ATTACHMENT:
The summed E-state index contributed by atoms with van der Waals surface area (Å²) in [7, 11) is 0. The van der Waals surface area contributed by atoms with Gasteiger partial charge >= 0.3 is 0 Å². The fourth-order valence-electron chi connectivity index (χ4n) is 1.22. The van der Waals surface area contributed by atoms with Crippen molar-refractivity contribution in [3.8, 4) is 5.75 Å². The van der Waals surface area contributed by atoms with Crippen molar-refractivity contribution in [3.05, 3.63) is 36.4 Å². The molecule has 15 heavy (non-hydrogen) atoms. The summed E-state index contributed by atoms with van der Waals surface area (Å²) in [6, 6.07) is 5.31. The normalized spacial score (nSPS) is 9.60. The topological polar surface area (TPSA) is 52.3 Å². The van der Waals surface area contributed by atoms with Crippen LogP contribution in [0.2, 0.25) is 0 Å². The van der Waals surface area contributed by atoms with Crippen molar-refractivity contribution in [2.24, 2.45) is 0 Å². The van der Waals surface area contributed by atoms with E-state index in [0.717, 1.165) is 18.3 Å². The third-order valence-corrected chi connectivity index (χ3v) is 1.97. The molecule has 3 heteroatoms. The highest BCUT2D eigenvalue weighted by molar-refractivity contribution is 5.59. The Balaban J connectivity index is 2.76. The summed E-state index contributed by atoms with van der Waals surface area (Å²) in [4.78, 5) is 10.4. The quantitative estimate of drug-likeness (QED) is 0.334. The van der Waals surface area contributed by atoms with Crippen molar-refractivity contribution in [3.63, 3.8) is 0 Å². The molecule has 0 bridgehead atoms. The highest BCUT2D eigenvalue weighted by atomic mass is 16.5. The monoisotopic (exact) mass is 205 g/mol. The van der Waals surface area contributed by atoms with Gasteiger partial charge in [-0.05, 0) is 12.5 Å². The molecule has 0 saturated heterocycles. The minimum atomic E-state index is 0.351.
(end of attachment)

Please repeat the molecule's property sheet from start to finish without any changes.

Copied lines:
The summed E-state index contributed by atoms with van der Waals surface area (Å²) in [7, 11) is 0. The van der Waals surface area contributed by atoms with Gasteiger partial charge >= 0.3 is 0 Å². The fourth-order valence-electron chi connectivity index (χ4n) is 1.22. The van der Waals surface area contributed by atoms with Crippen molar-refractivity contribution in [3.8, 4) is 5.75 Å². The van der Waals surface area contributed by atoms with Crippen molar-refractivity contribution in [3.05, 3.63) is 36.4 Å². The molecule has 15 heavy (non-hydrogen) atoms. The summed E-state index contributed by atoms with van der Waals surface area (Å²) in [6, 6.07) is 5.31. The normalized spacial score (nSPS) is 9.60. The topological polar surface area (TPSA) is 52.3 Å². The van der Waals surface area contributed by atoms with Crippen LogP contribution in [0.2, 0.25) is 0 Å². The van der Waals surface area contributed by atoms with Crippen molar-refractivity contribution in [2.24, 2.45) is 0 Å². The van der Waals surface area contributed by atoms with E-state index in [0.717, 1.165) is 18.3 Å². The third-order valence-corrected chi connectivity index (χ3v) is 1.97. The molecule has 3 heteroatoms. The highest BCUT2D eigenvalue weighted by molar-refractivity contribution is 5.59. The Balaban J connectivity index is 2.76. The summed E-state index contributed by atoms with van der Waals surface area (Å²) in [4.78, 5) is 10.4. The quantitative estimate of drug-likeness (QED) is 0.334. The van der Waals surface area contributed by atoms with Crippen molar-refractivity contribution in [3.63, 3.8) is 0 Å². The molecule has 0 bridgehead atoms. The highest BCUT2D eigenvalue weighted by atomic mass is 16.5. The monoisotopic (exact) mass is 205 g/mol. The van der Waals surface area contributed by atoms with Gasteiger partial charge in [-0.05, 0) is 12.5 Å². The molecule has 0 saturated heterocycles. The minimum atomic E-state index is 0.351.